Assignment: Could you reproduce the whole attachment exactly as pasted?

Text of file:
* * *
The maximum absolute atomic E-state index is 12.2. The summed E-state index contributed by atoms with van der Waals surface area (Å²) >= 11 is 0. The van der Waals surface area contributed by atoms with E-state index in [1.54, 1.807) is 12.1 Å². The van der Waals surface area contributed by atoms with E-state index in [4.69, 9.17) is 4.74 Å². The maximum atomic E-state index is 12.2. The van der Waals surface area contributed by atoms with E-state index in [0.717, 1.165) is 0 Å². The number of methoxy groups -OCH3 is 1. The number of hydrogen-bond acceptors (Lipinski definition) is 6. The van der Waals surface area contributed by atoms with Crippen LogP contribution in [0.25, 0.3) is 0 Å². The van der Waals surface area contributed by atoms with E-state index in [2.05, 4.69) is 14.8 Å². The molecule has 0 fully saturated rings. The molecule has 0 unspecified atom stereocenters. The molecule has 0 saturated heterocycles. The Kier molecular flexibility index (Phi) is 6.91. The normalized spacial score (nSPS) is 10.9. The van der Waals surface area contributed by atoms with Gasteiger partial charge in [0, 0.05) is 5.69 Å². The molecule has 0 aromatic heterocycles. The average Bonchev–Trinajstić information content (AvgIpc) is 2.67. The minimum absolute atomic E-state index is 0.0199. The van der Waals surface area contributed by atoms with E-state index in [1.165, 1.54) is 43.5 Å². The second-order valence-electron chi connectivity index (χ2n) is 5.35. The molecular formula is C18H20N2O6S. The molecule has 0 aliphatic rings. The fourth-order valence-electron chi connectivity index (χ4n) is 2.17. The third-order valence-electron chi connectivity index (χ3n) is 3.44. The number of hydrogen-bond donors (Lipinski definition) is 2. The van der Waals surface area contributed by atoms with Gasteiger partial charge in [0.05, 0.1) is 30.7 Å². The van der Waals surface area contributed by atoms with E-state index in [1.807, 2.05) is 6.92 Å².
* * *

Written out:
The maximum absolute atomic E-state index is 12.2. The summed E-state index contributed by atoms with van der Waals surface area (Å²) >= 11 is 0. The van der Waals surface area contributed by atoms with E-state index in [1.54, 1.807) is 12.1 Å². The van der Waals surface area contributed by atoms with E-state index in [4.69, 9.17) is 4.74 Å². The maximum atomic E-state index is 12.2. The van der Waals surface area contributed by atoms with E-state index in [0.717, 1.165) is 0 Å². The number of methoxy groups -OCH3 is 1. The number of hydrogen-bond acceptors (Lipinski definition) is 6. The van der Waals surface area contributed by atoms with Crippen LogP contribution in [0.25, 0.3) is 0 Å². The van der Waals surface area contributed by atoms with E-state index in [2.05, 4.69) is 14.8 Å². The molecule has 0 fully saturated rings. The molecule has 0 unspecified atom stereocenters. The molecule has 0 saturated heterocycles. The Kier molecular flexibility index (Phi) is 6.91. The normalized spacial score (nSPS) is 10.9. The van der Waals surface area contributed by atoms with Gasteiger partial charge in [0, 0.05) is 5.69 Å². The molecule has 0 aromatic heterocycles. The average Bonchev–Trinajstić information content (AvgIpc) is 2.67. The minimum absolute atomic E-state index is 0.0199. The van der Waals surface area contributed by atoms with E-state index in [1.165, 1.54) is 43.5 Å². The second-order valence-electron chi connectivity index (χ2n) is 5.35. The molecular formula is C18H20N2O6S. The molecule has 0 aliphatic rings. The fourth-order valence-electron chi connectivity index (χ4n) is 2.17. The third-order valence-electron chi connectivity index (χ3n) is 3.44. The number of hydrogen-bond donors (Lipinski definition) is 2. The van der Waals surface area contributed by atoms with Gasteiger partial charge in [0.05, 0.1) is 30.7 Å². The van der Waals surface area contributed by atoms with E-state index in [1.807, 2.05) is 6.92 Å².